The Warmth of the Sun

Brian Wilson, founding member of the Beach Boys wrote about the warmth of the sun keeping him warm at night when things change. We are now at the time of year as cyclists when things do indeed change for the worse and the beautiful Beach Boys song (one of many) often springs to mind as summer ebbs away with autumn taking hold as we head into the depths of winter. It is a transitional and reflective time of the year for us bike riders as we assess and perhaps ponder what has happened over the 12 months previous; what PB’s were achieved, where did I suffer, how many miles have I done, would could I have done if work was not in the way, should I buy those shoes and change those wheels, are those other tyres faster ?

Of course, we also turn our attention to our trusty steeds and more often than not, the ‘best bike’ is hedgehog style confined to the spare room attic, den, shed or garage and the winter bike is unshackled from its parking spot and wheeled out into the looming despair of dark nights, rainy days and frozen toes. I once got told off by my Mum for asking to them to store my winter single speed bike. “Winter bike, what on earth is that ? Silly. Me and your Dad do not have a winter car !!!”. “True !” I replied “but we are talking bikes not cars. You’ll never get it”. N+1 and all that.

The key of course is making sure that your ‘best bike’ is cleaned and prepped - put away tidy and ready for the fast days again, but secretly hoping that summer will turn Indian again and prolong itself another few weeks so you can allow your best tyres to feel the tarmac again before Santa arrives.

I managed to snag 55 miles around the Mendips on Tuesday in exactly this way. Warm and sunny, though blowing a gale. The weather of late has indeed favoured the sneaky bike ride, labelled as winter, but with the low sun on our backs allowing us to enjoy it for as long as we can. If this was the sum total of winter I think we would all be happy but fear not, if it changes, in reference to getting your bike clean the Bagpus mice used to since “We will wash it, we will mend it, we will make you brand new” and the beauty of a mechanical machine such as a bike is 40 minutes of cleaning can indeed make a bike look beautiful again.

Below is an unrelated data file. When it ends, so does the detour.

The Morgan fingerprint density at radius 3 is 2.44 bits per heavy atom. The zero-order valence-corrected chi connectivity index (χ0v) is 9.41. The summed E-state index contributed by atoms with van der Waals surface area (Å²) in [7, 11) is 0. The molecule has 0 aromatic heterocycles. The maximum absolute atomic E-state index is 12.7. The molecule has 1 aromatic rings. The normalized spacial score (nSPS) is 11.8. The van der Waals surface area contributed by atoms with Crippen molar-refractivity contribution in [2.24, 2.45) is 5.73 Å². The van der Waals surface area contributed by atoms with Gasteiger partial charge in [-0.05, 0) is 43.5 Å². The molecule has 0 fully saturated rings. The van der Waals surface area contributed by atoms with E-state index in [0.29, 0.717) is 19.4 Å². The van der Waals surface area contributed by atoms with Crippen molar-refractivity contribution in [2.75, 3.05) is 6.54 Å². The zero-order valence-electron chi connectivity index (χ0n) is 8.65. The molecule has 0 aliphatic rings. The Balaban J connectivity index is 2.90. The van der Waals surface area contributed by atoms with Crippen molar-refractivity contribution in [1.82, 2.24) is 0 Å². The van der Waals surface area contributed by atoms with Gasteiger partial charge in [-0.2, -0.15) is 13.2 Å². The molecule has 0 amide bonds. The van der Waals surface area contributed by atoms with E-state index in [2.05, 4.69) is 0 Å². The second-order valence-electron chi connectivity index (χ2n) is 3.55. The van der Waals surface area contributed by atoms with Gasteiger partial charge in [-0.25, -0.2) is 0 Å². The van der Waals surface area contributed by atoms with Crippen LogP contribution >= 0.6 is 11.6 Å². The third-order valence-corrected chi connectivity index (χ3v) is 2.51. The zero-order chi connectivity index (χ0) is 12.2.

But again, in the Beach Boys song they lamented that night does indeed turn into day and winter, whilst horrible for the modern bike rider, does pass. To my mind we have not had a really bad winter since 2010 when I realised that riding with two frozen bidons and a Beach Boys, circa 1970, beard solidifying in the cold, cold wind was not the best idea. Frankly, it was stupid, but that is the life of the committed cyclist. The issue that day was that I rode to the old Severn bridge before deciding it was simply hellish and turning around to make the 15 miles back to the Southville Metropolis one of the worst slow hours on a bike ever. I felt like George Mallory on a push bike.

Winter is all about a change of ethos and style. Forget the summer miles and the summer fast loops. Plod about, enjoy the lack of effort and don’t fret about losing fitness - it happens. We are in this as mere recreational riders and if the cycling becomes an obsession, you can lose the passion. I once waited for December sun to lift the black ice on the South Bristol roads and paid the price, hitting the deck hard, thus writing off a Dura Ace 7900 shifter and a rear mech after bailing on unseen ice. Bike parts can be replaced, hips, knees, elbows cannot and the ultimate price is time off the bike with an injury and torn bibs. Join a spin class or buy a turbo - take advice from a good bike shop like Mud Dock and listen to the seasoned riders if you are in your first or second winter on bike. Worse things happen at sea but fret not, it won’t be long before the summer socks and shaved pins are back, feeling the warmth of the sun. Full gas tomfoolery to be enjoyed by all.

See you next year. 2017 is almost upon us. It’ll be light again before you know it.